Driving an eco-friendly car, such as a hybrid or other cars which are good on gas, says that you truly care about the environment.  It also says that you like to save money and that you are good with budgeting.  People who drive eco-friendly cars have a very realistic view on life.

The New DUI: Driving While Intexticated

For as long as I can remember, there’s news almost daily about the tragic death(s) caused by an impaired driver. While the rate of fatal deaths due to DUI has actually been decreasing sharply over the last two decades, today’s drivers have seemingly chosen a new deadly form of DUI: Driving While Intexticated.
Texting while driving decreases reaction times.
Ironic in their nomenclature, smart phones are increasingly making drivers incredibly stupid. For the first time in history, drivers everywhere are making the conscious choice to drive several seconds at a time with their head down. This is no LOL matter.

Ponder this:

  • Compared to a 12% decrease of reaction time for buzzed drivers driving at the legal blood-alcohol limit, the reaction time of drivers texting while driving decreases by a whopping 35%. Intexticated drivers are almost 3 times slower to react that intoxicated drivers.
  • About 80% of drivers use their cell phones when on the road, and 60% of novice drivers between the ages of 18-24 own up to pounding away on an iPhone or Android keyboard while behind the wheel.

The Future of Crash Text Dummies

The Texting and Driving Dilema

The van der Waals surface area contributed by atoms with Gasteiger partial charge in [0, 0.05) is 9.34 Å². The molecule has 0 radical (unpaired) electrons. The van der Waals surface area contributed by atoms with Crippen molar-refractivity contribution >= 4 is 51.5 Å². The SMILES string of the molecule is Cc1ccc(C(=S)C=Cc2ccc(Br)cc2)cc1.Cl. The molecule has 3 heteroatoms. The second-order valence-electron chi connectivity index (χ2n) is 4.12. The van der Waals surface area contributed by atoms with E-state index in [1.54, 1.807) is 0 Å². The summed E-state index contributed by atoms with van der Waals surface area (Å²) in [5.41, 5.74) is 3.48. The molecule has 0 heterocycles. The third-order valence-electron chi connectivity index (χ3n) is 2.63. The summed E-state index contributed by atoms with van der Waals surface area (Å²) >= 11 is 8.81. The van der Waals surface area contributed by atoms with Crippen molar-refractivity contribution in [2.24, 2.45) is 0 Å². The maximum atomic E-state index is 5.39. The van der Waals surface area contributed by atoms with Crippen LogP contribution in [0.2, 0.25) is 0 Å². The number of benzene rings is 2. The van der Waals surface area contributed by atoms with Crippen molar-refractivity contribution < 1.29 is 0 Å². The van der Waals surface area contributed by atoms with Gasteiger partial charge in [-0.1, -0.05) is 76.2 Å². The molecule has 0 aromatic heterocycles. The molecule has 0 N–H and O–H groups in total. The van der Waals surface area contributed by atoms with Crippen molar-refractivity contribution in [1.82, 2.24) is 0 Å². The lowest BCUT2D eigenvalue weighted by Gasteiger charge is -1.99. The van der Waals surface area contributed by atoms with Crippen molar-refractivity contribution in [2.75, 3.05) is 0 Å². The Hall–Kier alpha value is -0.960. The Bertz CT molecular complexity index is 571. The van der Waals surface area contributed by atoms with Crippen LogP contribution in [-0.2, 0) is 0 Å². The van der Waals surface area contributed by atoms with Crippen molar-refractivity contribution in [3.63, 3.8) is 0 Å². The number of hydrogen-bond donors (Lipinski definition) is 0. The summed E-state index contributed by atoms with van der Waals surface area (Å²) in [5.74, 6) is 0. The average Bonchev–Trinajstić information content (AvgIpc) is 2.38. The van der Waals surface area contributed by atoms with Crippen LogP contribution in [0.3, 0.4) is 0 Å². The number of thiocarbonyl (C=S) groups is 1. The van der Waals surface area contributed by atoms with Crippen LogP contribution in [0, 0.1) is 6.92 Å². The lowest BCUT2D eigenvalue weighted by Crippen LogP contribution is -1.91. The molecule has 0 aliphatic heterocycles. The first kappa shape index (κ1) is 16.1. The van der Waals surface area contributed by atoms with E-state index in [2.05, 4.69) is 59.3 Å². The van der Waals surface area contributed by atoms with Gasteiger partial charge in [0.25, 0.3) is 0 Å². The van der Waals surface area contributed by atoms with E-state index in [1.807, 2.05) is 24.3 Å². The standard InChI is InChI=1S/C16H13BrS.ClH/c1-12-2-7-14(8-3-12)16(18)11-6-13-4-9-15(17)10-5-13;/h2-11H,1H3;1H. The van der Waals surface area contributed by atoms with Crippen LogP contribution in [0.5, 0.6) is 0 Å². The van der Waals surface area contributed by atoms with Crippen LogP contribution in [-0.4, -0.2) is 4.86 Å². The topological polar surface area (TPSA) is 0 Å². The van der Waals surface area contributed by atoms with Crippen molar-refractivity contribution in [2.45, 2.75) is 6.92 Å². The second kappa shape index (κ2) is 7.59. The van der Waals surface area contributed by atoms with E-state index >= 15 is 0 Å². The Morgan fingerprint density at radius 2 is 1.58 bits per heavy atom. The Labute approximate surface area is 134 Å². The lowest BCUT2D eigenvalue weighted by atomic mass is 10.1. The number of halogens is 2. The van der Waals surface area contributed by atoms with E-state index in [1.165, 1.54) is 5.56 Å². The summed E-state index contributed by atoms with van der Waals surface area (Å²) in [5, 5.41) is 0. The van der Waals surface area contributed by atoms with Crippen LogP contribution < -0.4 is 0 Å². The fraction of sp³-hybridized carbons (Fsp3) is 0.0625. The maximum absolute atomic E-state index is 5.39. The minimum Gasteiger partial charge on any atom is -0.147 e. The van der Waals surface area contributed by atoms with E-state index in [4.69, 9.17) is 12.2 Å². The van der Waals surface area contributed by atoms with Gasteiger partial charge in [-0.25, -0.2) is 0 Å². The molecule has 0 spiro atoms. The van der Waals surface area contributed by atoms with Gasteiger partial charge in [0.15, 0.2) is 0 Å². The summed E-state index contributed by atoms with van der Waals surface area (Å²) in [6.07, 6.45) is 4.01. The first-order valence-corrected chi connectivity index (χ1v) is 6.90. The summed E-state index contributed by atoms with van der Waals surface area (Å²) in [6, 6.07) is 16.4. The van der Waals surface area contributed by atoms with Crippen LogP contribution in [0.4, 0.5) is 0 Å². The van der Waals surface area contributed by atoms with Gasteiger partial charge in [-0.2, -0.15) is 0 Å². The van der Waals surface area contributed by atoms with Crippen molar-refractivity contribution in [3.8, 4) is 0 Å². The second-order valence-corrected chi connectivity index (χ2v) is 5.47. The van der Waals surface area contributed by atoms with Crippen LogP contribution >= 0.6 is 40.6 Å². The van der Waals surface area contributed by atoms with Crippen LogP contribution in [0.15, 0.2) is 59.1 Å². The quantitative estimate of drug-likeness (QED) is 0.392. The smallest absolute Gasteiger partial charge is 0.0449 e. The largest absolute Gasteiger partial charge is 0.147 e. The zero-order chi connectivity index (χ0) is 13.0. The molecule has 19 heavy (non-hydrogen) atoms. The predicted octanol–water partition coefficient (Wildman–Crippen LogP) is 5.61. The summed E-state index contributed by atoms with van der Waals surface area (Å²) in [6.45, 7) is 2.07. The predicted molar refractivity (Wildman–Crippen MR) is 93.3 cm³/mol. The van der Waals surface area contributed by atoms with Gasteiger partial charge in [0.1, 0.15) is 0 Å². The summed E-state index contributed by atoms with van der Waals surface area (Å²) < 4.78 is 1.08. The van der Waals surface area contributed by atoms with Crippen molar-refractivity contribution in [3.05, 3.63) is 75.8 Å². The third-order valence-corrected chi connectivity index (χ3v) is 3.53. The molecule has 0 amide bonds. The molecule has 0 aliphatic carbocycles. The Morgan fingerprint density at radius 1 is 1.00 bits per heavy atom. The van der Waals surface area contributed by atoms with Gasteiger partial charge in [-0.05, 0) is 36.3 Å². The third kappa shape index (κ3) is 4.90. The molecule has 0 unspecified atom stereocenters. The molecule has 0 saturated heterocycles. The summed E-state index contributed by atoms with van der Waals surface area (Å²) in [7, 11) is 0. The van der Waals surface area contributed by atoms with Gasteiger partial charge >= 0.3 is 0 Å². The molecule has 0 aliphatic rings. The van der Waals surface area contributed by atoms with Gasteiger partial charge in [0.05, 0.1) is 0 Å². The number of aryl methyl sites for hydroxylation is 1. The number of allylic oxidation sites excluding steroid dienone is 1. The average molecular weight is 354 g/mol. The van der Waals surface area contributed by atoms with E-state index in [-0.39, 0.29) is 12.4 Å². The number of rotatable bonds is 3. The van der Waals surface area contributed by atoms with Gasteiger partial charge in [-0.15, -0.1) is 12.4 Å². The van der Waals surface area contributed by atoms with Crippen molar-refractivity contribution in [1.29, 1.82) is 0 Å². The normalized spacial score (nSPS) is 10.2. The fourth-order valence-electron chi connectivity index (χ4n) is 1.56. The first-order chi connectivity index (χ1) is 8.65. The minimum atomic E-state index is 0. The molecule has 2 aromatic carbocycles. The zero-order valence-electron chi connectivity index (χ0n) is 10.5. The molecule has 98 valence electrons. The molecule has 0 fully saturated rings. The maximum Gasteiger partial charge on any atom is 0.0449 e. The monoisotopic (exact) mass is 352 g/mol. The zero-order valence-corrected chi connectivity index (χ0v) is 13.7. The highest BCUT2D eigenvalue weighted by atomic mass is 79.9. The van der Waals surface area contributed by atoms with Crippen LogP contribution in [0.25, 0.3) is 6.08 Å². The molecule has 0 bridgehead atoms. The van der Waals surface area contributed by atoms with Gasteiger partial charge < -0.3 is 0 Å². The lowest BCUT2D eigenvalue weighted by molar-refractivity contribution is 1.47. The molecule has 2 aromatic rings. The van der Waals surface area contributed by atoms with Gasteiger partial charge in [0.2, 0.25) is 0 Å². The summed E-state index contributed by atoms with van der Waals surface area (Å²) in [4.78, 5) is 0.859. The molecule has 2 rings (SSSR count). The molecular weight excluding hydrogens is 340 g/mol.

So how will state governments wage war on drivers driving under the influence of text? No one is sure, but looking to the past may give us an idea. Decades ago, drunk driving was much more rampant per capita. In order to get the rate of drunk drivers under better control, concerned agencies used a two prong attack:

  1. Influence the public to perceive driving under the influence with harsher eyes (through PSA’s and in-school educational programs)
  2. Increase the punishment for those getting a DUI (steeper fines, revoking licenses, and longer jail time)

A similar strategy might have to be employed to thwart the increasing problems texting and driving is causing. The public perception campaign is already under way. Just search ‘Texting and Driving’ on Youtube and you’ll see what I mean. Though punishment has increased for those who choose to drive phone-in-hand, the common discipline is a slap on the wrist or an inexpensive citation. Will it take stiffer punishment to get drivers to leave the phone alone? Consider a common strategy used by high school teachers dealing with cell phones in the classroom – “Use it and Lose it”. Though an officer confiscating a phone because he saw you texting may seem overboard, I guarantee we’d see a lot more hands on 10 and 2 instead of on the QWERTY.


Improving Driving With Age: Case Study